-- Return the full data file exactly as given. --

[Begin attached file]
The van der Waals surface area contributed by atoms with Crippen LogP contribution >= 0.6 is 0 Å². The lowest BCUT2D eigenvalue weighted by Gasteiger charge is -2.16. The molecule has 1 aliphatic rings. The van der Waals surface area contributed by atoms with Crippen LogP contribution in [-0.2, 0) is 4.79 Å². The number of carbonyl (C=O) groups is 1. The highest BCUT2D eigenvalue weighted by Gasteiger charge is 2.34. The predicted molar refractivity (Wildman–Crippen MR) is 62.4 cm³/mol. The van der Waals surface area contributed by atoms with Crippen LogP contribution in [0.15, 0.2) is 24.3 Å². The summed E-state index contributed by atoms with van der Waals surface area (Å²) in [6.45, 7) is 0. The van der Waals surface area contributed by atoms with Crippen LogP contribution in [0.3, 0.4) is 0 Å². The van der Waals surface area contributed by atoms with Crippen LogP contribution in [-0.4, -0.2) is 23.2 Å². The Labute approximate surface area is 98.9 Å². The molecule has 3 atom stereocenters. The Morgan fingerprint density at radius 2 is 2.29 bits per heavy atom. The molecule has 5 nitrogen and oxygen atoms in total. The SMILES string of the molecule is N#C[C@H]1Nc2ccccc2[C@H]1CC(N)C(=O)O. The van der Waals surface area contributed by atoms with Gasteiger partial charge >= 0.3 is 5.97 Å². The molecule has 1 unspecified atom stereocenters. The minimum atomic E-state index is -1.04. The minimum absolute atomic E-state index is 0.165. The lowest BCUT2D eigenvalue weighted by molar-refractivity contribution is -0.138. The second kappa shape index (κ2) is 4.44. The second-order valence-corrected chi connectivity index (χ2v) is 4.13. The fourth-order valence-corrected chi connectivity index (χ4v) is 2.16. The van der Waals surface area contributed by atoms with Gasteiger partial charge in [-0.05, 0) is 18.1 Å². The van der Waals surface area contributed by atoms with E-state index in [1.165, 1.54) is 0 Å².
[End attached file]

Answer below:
The van der Waals surface area contributed by atoms with Crippen LogP contribution >= 0.6 is 0 Å². The lowest BCUT2D eigenvalue weighted by Gasteiger charge is -2.16. The molecule has 1 aliphatic rings. The van der Waals surface area contributed by atoms with Crippen LogP contribution in [-0.2, 0) is 4.79 Å². The number of carbonyl (C=O) groups is 1. The highest BCUT2D eigenvalue weighted by Gasteiger charge is 2.34. The predicted molar refractivity (Wildman–Crippen MR) is 62.4 cm³/mol. The van der Waals surface area contributed by atoms with Crippen LogP contribution in [0.15, 0.2) is 24.3 Å². The summed E-state index contributed by atoms with van der Waals surface area (Å²) in [6.45, 7) is 0. The van der Waals surface area contributed by atoms with Crippen LogP contribution in [0.3, 0.4) is 0 Å². The van der Waals surface area contributed by atoms with Crippen LogP contribution in [-0.4, -0.2) is 23.2 Å². The Labute approximate surface area is 98.9 Å². The molecule has 3 atom stereocenters. The Morgan fingerprint density at radius 2 is 2.29 bits per heavy atom. The molecule has 5 nitrogen and oxygen atoms in total. The SMILES string of the molecule is N#C[C@H]1Nc2ccccc2[C@H]1CC(N)C(=O)O. The van der Waals surface area contributed by atoms with Gasteiger partial charge >= 0.3 is 5.97 Å². The molecule has 1 unspecified atom stereocenters. The minimum atomic E-state index is -1.04. The minimum absolute atomic E-state index is 0.165. The lowest BCUT2D eigenvalue weighted by molar-refractivity contribution is -0.138. The second kappa shape index (κ2) is 4.44. The second-order valence-corrected chi connectivity index (χ2v) is 4.13. The fourth-order valence-corrected chi connectivity index (χ4v) is 2.16. The van der Waals surface area contributed by atoms with Gasteiger partial charge in [-0.05, 0) is 18.1 Å². The van der Waals surface area contributed by atoms with E-state index in [1.165, 1.54) is 0 Å².